[Note: in the blog that follows, I am more concerned with neurosis and/or everyday unhappiness than with clinical definitions of insanity or “personality disorders,” though I do mention Laing and Szasz.]
In the History of Antisemitism discussion group, a professor of European history has objected to a recent posting of mine that posed this question: “Is psychiatry a ‘Jewish’ profession?” I was most interested in his claim that “Freud provides one major challenge to bourgeois culture in the late 19th century,” for Freud was considered to be the ultimate bourgeois, the creature of Enlightenment, by both fans and critics. I did agree with him about the weight he gives to “anti-intellectualism” for popular culture in America is dominated by populism, but if you ask even an ordinary educated American about the meaning and significance of populism (and its offspring, progressivism) in American political history, s/he may be clueless. But I am not sure that such a one would make a connection to the revulsion against psychoanalysis and mental health services in general, a revulsion that animates a large anti-psychiatry movement among libertarians (say those who follow Foucault, Thomas Szasz or R. D. Laing), and many social democrats, not to speak of those religious thinkers who object to Freud’s atheism, or who might go on to believe that all Jews are atheists, lacking the Christian “heart” that enables community and selflessness. Hence Jews are “crazy Jews.”
(Illustrated: “Mad Pride”] I first found about psychiatry as a “Jewish” profession in graduate school, when I was asked to read and summarize a standard work in sociology: The Social Construction of Reality by Peter Berger and Thomas Luckmann. The authors said straight out that psychoanalysis was a Jewish thing that only worked with New York Jews. I.e., Freud was presumably obsessed with sex, and Jews, excessively carnal (by which they mean worldly/puffed-up with pride) would flock to these Jewish quacks. (When I complained about this, I was sternly reproved.)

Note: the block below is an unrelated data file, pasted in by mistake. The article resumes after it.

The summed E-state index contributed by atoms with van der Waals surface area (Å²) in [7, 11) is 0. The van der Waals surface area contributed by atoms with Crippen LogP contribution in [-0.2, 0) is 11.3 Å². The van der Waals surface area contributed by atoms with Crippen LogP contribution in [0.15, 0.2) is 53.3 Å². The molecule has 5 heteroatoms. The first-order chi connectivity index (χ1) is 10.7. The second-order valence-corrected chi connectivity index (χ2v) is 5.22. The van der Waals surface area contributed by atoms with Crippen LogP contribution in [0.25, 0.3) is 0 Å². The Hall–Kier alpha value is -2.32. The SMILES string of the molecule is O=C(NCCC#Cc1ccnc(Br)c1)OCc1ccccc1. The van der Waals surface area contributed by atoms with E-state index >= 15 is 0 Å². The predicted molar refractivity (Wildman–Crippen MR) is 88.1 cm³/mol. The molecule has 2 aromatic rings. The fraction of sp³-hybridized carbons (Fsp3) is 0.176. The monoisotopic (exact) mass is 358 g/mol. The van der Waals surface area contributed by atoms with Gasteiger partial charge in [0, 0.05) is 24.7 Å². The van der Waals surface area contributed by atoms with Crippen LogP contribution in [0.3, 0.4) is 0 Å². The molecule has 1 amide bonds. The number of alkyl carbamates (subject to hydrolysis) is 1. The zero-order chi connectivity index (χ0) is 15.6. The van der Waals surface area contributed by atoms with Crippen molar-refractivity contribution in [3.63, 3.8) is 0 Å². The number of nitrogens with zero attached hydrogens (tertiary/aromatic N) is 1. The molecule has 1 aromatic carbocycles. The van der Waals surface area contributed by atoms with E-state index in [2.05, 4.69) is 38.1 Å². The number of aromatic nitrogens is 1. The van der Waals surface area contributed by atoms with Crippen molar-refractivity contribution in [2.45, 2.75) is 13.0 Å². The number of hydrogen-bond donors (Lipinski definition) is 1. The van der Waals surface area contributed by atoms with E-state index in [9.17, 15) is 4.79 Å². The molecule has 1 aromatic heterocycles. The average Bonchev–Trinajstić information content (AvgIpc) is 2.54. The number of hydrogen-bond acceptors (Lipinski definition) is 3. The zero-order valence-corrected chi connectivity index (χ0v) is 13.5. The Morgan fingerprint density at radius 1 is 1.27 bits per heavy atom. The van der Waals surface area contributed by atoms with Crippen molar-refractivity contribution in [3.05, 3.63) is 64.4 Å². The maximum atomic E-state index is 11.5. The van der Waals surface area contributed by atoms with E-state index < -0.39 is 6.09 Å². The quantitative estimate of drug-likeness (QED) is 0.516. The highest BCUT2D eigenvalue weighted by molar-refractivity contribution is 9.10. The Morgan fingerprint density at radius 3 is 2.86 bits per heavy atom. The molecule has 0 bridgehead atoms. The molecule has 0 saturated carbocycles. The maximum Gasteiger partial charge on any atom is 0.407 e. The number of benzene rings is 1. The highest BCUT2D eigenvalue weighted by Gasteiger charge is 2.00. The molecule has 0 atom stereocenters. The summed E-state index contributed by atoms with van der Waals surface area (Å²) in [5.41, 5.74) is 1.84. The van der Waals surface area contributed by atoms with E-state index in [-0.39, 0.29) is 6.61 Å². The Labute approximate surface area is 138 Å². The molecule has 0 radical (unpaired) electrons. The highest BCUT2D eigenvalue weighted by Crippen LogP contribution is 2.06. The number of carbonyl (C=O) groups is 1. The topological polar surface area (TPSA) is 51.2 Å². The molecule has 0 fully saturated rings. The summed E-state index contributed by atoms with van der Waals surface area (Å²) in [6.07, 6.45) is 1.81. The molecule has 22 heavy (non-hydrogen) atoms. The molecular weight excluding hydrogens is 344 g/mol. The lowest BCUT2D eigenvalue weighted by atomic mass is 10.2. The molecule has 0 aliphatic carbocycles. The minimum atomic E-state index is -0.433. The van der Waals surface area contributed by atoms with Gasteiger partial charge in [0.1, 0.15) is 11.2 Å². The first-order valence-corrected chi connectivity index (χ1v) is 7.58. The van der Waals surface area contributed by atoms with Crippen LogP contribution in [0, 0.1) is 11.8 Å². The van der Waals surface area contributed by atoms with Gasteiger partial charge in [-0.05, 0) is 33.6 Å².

Recently, I read almost all of Benjamin Disraeli’s novels, and paid special attention to his depiction of the genius magnate “Sidonia,” perhaps a projection of the author himself, and most notably, a character who was excessively cerebral, hence incapable of emotional attachments. Sidonia was the epitome of the rootless cosmopolitan, a type that was anathema to both Hitler and Stalin. (Here is the link to my blog on Disraeli’s novels and his role in the development of British social democracy: http://clarespark.com/2011/07/16/disraelis-contribution-to-social-democracy/. How Disraeli adapted to the dominant Anglicanism is also taken up: he moved the center of Christianity to Jerusalem, not Rome, and identified the theological debt Christianity owed to the parent religion, a move that did not always endear him to his readers, who still adhered to the antagonism between Judaism and Christianity.)
Now why would Freud (along with a gigantic field of therapists) be tossed out by those I have mentioned above? It is difficult to engage in any self-scrutiny, i.e., therapy, at all without taking a family history involving the minute examination of every family relationship, including traumas and semi-traumas. Many modern novelists and other seekers after truth about one’s feelings about the family of origin or later love objects, will find ambivalence, and a good “shrink” will focus on both idealization and demonization of lovers, parents and siblings, along with the mixed feelings that we label as “ambivalence.” The client may also find a pattern of determinism that contradicts the doctrine of “free will” espoused by many Christian sects. That is, we are only partly responsible for our actions, but often follow patterned responses laid down in family life.
Because of the predominant populism, not just “Jewish” bankers but “Jewish” mental health workers are viewed as autocratic and mystifying “experts” or technocrats with designs on the majority. We need more talk about this, not just a quick dismissal. Or a pill.